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The Grey Space

Priorities have changed over the last few weeks. The world that was ‘working’, is no longer working.

Elly Chapple sees this as a positive, she sees it as a way to level the playing field and get back to what matters; relationships, kindness and love.

I was asked to write about something I’m passionate about, which is difficult when you feel like you have a list that could go on for days. So, I’ll just shortcut and say that I’m passionate about humans. All humans – regardless of the package they arrived in. Many of you won’t be surprised at that, if you’ve watched our TEDx talk and know something of our journey – mine and Ella’s, my eldest daughter. We’ve travelled some miles in the past thirteen years and more in the past six or seven. My daughter Ella has been deafblind from birth but could see enough to do things like any child. Tragically she lost her eyesight when she was seven years old due to misunderstanding of her as a human being, who’s different – just like we all are. She sits in a space we call the grey, human space and us with her. She isn’t part of the left or right, nor is it black and white in terms of extremes and options about how we step forward daily. Ella just sits in the present, grey space, and I think most of us find ourselves there at this moment in time. 
We are grateful to share our grey space with the ‘Lauras’ – a group of incredible humans who walk with Ella and our family daily. Ella named them the ‘Lauras’ after meeting her best friend Laura. She could sense that those who followed her arrival, all had a connected set of values and belief about what could be achieved, and they saw her as a human first, a person just like them. We have learned to follow Ella’s lead with regards to how we find these incredible people. They aren’t superhuman, they are just real, authentic people with an internal will to try and a belief in positive human relationships being the most powerful thing in the world. You often find that they have walked the grey space a lot themselves, so they know that trying and human connection are essential ingredients for success. Trying is not something we often talk about I find; humans seem to find comfort in extremes or opposites a lot of the time, but people like Ella don’t see the world like that so much. It doesn’t stop her being able to sense who works for her and who doesn’t (“bye bye” is a clear indicator for that), or how to let you know if the environment is just not working, it’s more about her level of presence and ability to be in the present, even when it is tough. 
The grey space is a place where the world doesn’t always fit for you, it’s made up of a rocky road of uncertainties and stress can be a constant companion on the journey.  You don’t have the luxury of the rules working or fitting, you find most of the time, because they were written to accommodate a majority and not a minority. That’s not a blame scenario, it’s a view that society has a lens that still doesn’t accommodate everyone; that it’s skewed in its view of including every human, even though we are so far ahead in many other ways. Many people have talked and discussed about how disability can remain on the fringes of society – and far better and more eloquently than I could. So, this is more of a human sharing of experience and a view into the world we are walking.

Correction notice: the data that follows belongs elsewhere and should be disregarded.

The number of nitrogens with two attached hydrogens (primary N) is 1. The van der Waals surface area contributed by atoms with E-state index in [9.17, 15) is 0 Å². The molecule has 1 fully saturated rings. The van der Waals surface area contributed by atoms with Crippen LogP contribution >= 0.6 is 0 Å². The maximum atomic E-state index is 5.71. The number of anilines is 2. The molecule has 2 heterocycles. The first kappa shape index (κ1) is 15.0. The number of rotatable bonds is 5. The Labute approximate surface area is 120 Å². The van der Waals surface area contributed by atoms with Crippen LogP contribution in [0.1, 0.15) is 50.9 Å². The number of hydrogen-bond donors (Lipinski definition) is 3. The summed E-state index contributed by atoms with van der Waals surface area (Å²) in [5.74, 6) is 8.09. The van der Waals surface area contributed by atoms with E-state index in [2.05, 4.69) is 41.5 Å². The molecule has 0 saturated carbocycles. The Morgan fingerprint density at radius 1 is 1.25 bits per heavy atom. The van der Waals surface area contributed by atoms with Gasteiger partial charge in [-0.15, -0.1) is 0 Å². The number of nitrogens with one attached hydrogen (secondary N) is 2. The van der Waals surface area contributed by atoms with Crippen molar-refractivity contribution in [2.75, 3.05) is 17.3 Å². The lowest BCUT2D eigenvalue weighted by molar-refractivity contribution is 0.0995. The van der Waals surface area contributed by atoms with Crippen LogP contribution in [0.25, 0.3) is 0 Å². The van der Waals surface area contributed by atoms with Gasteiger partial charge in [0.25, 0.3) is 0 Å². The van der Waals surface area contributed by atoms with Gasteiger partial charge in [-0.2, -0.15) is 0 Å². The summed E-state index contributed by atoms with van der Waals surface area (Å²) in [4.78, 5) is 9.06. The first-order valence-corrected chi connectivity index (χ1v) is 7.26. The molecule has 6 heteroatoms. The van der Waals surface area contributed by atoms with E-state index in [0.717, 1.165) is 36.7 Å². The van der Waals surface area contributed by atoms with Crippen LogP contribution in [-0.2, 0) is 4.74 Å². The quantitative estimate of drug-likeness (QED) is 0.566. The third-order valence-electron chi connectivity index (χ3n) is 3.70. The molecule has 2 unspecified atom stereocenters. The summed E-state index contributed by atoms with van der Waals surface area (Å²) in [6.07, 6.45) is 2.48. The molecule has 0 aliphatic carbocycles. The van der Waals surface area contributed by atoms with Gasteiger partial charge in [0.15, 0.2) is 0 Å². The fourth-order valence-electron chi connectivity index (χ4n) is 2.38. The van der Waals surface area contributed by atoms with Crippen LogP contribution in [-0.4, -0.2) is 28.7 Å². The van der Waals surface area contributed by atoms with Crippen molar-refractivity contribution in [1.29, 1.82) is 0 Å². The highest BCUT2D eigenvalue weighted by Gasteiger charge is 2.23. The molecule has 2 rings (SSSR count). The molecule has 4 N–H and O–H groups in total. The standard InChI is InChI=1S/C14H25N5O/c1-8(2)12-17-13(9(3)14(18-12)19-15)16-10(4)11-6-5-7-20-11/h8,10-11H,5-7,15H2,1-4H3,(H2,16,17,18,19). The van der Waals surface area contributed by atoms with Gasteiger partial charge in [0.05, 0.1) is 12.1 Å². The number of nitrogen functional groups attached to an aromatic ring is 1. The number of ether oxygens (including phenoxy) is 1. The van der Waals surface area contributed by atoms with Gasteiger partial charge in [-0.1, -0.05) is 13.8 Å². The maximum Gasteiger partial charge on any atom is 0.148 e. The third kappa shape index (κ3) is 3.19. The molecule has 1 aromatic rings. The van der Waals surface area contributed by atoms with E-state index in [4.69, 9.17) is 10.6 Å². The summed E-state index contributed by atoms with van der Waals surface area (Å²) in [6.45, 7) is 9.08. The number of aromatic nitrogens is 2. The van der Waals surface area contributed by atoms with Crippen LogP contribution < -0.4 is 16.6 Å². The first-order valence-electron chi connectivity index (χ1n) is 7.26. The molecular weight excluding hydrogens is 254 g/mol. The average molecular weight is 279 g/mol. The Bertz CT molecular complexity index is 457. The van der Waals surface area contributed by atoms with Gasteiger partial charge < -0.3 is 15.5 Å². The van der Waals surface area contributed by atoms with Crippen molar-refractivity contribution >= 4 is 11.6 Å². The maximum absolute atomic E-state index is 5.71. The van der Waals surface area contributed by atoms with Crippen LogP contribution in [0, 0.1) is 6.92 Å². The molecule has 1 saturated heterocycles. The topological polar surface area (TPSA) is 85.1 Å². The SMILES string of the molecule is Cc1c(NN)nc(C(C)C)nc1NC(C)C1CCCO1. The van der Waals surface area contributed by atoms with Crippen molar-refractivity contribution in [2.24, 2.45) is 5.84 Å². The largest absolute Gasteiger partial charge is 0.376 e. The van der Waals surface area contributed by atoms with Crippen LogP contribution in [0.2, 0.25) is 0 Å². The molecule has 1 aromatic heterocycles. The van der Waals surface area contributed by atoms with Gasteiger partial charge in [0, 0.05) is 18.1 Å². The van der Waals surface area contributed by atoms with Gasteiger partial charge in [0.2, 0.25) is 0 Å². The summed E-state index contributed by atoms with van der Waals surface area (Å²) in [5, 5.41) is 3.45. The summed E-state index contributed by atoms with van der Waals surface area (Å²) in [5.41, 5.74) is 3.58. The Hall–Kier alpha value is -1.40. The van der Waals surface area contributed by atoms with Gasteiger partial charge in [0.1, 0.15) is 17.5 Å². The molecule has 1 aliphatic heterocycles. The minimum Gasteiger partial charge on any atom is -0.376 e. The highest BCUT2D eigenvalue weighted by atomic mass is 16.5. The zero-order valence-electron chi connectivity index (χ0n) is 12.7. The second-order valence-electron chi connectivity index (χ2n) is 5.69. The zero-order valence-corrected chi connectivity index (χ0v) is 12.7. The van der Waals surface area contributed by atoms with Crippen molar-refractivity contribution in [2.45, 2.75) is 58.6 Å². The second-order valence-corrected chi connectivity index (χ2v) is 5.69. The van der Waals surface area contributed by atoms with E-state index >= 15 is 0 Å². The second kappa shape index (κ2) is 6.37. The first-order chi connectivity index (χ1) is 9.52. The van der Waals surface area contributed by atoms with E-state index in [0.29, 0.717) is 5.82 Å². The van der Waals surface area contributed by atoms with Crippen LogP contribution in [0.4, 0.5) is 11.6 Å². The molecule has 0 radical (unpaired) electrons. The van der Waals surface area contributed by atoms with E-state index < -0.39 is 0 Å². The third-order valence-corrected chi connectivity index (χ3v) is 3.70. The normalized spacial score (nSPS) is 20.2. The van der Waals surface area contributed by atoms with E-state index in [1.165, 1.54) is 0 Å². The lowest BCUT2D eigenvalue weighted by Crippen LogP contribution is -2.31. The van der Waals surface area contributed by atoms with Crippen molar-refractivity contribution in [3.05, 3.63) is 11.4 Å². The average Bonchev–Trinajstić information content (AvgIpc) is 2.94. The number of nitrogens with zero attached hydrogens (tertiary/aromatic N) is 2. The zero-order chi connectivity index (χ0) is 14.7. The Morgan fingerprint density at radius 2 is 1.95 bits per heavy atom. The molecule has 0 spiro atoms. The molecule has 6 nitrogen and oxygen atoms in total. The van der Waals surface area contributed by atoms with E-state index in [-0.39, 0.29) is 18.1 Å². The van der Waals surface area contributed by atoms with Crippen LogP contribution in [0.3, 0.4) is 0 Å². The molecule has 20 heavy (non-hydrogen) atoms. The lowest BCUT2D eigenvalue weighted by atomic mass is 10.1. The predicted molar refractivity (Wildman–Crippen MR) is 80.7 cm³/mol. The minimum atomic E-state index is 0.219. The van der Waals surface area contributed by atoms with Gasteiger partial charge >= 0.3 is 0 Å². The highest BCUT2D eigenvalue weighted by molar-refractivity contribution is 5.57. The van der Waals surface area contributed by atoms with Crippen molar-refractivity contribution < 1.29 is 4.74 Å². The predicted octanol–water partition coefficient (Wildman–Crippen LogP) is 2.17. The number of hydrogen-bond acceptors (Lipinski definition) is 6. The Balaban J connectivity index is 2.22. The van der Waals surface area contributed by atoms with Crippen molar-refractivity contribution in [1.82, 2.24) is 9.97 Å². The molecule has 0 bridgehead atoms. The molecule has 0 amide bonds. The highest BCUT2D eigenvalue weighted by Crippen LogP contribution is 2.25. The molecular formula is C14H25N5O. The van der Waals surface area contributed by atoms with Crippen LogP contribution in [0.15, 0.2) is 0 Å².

Within the grey space you learn a lot. Ask any parent of a child who sits there, and they will tell you that it demands that you work on your tip toes, in a minute by minute way some of the time, waiting to see what curveball is thrown next. We encounter rule books and systems that have a way of making us feel like we’re at the edge of reason; we question our own capacity and capability a lot and we can hold fear in our hearts, as often as joy. The grey space equips us with tools we didn’t know we had, nor needed to learn how to use. Whether it’s law, education, social care or health – we’ve had to learn about these spaces, study them in detail and understand how they work, relevant to how our children can fit, or not, within them. We’ve mastered the ability to multitask at speed and learned to rely on our tribe, and by that, I mean people who can see us and our children for who we are. Humans, just humans like any other, and we crave belonging in a world that just isn’t set up for us as a whole – yet. And I’d always say yet, because in the grey space we also conversely have an overflowing capacity for love, optimism and belief, despite curveballs and situations we can’t fathom. The grey space asks that we remain present, and don’t look too far back or forwards, because we can’t hold on to too much or we would drown in negative thoughts and the future really isn’t a known at all – we know that, and there will be as many ups as there are downs.